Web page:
Professional Statements and Societal Positions Guidelines
American Society of Interventional Pain Physicians (ASIPP): 2013
The ASIPP issued an update of its evidence-based guidelines for interventional techniques in chronic spinal pain. In regards to the clinical utility of discography, the ASIPP issued the following recommendations:
- Provocation discography continues to be controversial with respect to diagnostic accuracy and its impact on surgical volume.
- Proponents of discography claim that the rationale is well established, and discography is helpful in individuals with low back pain (LBP) to acquire information about the structure and sensitivity of their lumbar discs and to make informed decisions about treatment and modifications of activity.
- Opponents of discography contend that escalating numbers of unnecessary fusions have been performed in the United States each year for indications of discogenic pain.
- Discography is an invasive diagnostic test that should only be applied to individuals with chronic LBP in whom one suspects a discogenic etiology and an appropriate treatment is available.
- To be valid, provocation discography must be performed utilizing strict criteria of having concordant pain in one (1) disc with at least two (2) negative control discs.
- In the ASIPP management algorithm for chronic LBP, discography is suggested following clinical evaluation indicating that facet joint blocks or sacroiliac joint blocks were negative.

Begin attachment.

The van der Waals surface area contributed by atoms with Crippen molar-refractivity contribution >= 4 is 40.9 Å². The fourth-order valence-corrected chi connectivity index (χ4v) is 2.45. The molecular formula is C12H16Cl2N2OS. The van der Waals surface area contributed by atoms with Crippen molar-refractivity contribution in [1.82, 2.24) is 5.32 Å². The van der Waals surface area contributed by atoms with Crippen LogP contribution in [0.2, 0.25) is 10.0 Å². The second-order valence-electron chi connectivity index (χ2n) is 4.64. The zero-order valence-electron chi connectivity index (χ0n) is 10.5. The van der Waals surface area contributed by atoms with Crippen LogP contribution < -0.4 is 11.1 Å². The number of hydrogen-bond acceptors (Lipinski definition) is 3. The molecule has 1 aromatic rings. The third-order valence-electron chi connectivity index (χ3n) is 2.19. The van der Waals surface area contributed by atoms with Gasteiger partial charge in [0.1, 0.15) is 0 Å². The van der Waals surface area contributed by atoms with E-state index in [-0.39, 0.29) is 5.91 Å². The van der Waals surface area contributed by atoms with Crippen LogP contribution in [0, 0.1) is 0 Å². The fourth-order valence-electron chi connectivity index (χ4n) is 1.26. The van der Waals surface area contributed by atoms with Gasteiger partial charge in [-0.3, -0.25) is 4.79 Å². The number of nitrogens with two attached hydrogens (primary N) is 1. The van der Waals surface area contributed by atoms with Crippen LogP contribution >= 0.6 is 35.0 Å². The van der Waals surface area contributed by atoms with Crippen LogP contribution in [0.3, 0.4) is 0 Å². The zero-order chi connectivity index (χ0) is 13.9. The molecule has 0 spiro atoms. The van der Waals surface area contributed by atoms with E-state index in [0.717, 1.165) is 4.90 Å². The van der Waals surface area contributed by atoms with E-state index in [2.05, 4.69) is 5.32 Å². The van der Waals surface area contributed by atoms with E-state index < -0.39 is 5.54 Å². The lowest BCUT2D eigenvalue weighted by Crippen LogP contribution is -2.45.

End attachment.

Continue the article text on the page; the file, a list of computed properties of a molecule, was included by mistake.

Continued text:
American Association of Neurological Surgeons (AANS)/Congress of Neurological Surgeons (CNS): 2014
A joint committee of the AANS/CNS issued an update to their guidelines regarding the use of discography in evaluating LBP prior to surgical intervention. The following recommendations regarding discography were made:
- Based primarily on retrospective studies, discography as a stand-alone test is not recommended to formulate treatment strategies for individuals with LBP with abnormal imaging findings.
- A single randomized cohort study demonstrated an improved potential of discoblock over discography as a predictor of success following lumbar fusion. Therefore, discoblock should be considered as a diagnostic option during the evaluation of an individual presenting with chronic LBP.
- There is a possibility that an association exists between progression of degenerative disc disease and the performance of a provocative discogram. It is therefore recommended that individuals be counseled regarding this potential development prior to undergoing discography.
American College of Radiology (ACR): 2015
In a guideline on appropriateness criteria for individuals with LBP updated in 2015, the ACR states that the use of provocative discography to identify a discogenic source of lumbar spinal pain is controversial. The test is subjective and depends entirely upon the individual’s description of pain during the procedure.
The ACR deemed that x-ray discography is usually not appropriate for use in individuals with acute, subacute, or chronic uncomplicated LBP or radiculopathy associated with 1 or more of the following: low velocity trauma, osteoporosis, elderly individual, or chronic steroid use (rating of 1) or for surgery or intervention candidates with persistent or progressive symptoms during or following 6 weeks of conservative management (rating of 3). For the latter group, the ACR states that, although controversial, discography may be useful for individuals with chronic LBP (lasting > 3 months).
The ACR concluded that discography may be appropriate for individuals with LBP or radiculopathy with new or progressing symptoms or clinical findings with a history of prior lumbar surgery (rating of 5).